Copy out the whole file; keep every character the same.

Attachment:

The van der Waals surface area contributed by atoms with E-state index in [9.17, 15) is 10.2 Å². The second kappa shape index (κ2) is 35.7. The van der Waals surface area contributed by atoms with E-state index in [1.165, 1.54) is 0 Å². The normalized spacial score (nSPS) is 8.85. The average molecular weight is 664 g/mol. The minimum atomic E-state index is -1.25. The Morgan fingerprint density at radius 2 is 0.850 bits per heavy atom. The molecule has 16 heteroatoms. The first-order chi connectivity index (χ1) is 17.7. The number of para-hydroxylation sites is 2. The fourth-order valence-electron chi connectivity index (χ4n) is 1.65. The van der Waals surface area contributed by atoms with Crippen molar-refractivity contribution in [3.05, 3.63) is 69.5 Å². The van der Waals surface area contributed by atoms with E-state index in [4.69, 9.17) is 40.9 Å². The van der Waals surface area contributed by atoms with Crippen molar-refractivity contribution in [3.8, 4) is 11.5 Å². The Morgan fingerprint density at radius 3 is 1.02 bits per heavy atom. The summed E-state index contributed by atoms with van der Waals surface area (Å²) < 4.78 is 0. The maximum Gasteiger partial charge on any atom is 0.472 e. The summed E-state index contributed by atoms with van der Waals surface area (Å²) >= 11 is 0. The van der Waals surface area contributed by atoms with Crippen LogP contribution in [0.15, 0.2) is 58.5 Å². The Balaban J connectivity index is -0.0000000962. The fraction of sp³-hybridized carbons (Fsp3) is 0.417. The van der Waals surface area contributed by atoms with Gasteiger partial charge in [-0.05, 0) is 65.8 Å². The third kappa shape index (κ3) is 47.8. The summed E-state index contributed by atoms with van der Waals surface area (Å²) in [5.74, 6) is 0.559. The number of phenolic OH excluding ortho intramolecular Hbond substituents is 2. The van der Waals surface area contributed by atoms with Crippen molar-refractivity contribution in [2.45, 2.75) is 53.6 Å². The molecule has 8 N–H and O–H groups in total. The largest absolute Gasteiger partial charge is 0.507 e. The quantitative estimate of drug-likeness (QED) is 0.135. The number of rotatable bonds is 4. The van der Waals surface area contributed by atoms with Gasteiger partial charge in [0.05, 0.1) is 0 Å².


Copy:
The van der Waals surface area contributed by atoms with E-state index in [9.17, 15) is 10.2 Å². The second kappa shape index (κ2) is 35.7. The van der Waals surface area contributed by atoms with E-state index in [1.165, 1.54) is 0 Å². The normalized spacial score (nSPS) is 8.85. The average molecular weight is 664 g/mol. The minimum atomic E-state index is -1.25. The Morgan fingerprint density at radius 2 is 0.850 bits per heavy atom. The molecule has 16 heteroatoms. The first-order chi connectivity index (χ1) is 17.7. The number of para-hydroxylation sites is 2. The fourth-order valence-electron chi connectivity index (χ4n) is 1.65. The van der Waals surface area contributed by atoms with Crippen molar-refractivity contribution in [3.05, 3.63) is 69.5 Å². The van der Waals surface area contributed by atoms with E-state index in [4.69, 9.17) is 40.9 Å². The van der Waals surface area contributed by atoms with Crippen molar-refractivity contribution in [3.8, 4) is 11.5 Å². The Morgan fingerprint density at radius 3 is 1.02 bits per heavy atom. The summed E-state index contributed by atoms with van der Waals surface area (Å²) < 4.78 is 0. The maximum Gasteiger partial charge on any atom is 0.472 e. The summed E-state index contributed by atoms with van der Waals surface area (Å²) >= 11 is 0. The van der Waals surface area contributed by atoms with Crippen LogP contribution in [0.15, 0.2) is 58.5 Å². The Balaban J connectivity index is -0.0000000962. The fraction of sp³-hybridized carbons (Fsp3) is 0.417. The van der Waals surface area contributed by atoms with Gasteiger partial charge in [-0.05, 0) is 65.8 Å². The third kappa shape index (κ3) is 47.8. The summed E-state index contributed by atoms with van der Waals surface area (Å²) in [5.74, 6) is 0.559. The number of phenolic OH excluding ortho intramolecular Hbond substituents is 2. The van der Waals surface area contributed by atoms with Crippen molar-refractivity contribution in [2.45, 2.75) is 53.6 Å². The molecule has 8 N–H and O–H groups in total. The largest absolute Gasteiger partial charge is 0.507 e. The quantitative estimate of drug-likeness (QED) is 0.135. The number of rotatable bonds is 4. The van der Waals surface area contributed by atoms with Gasteiger partial charge in [0.05, 0.1) is 0 Å².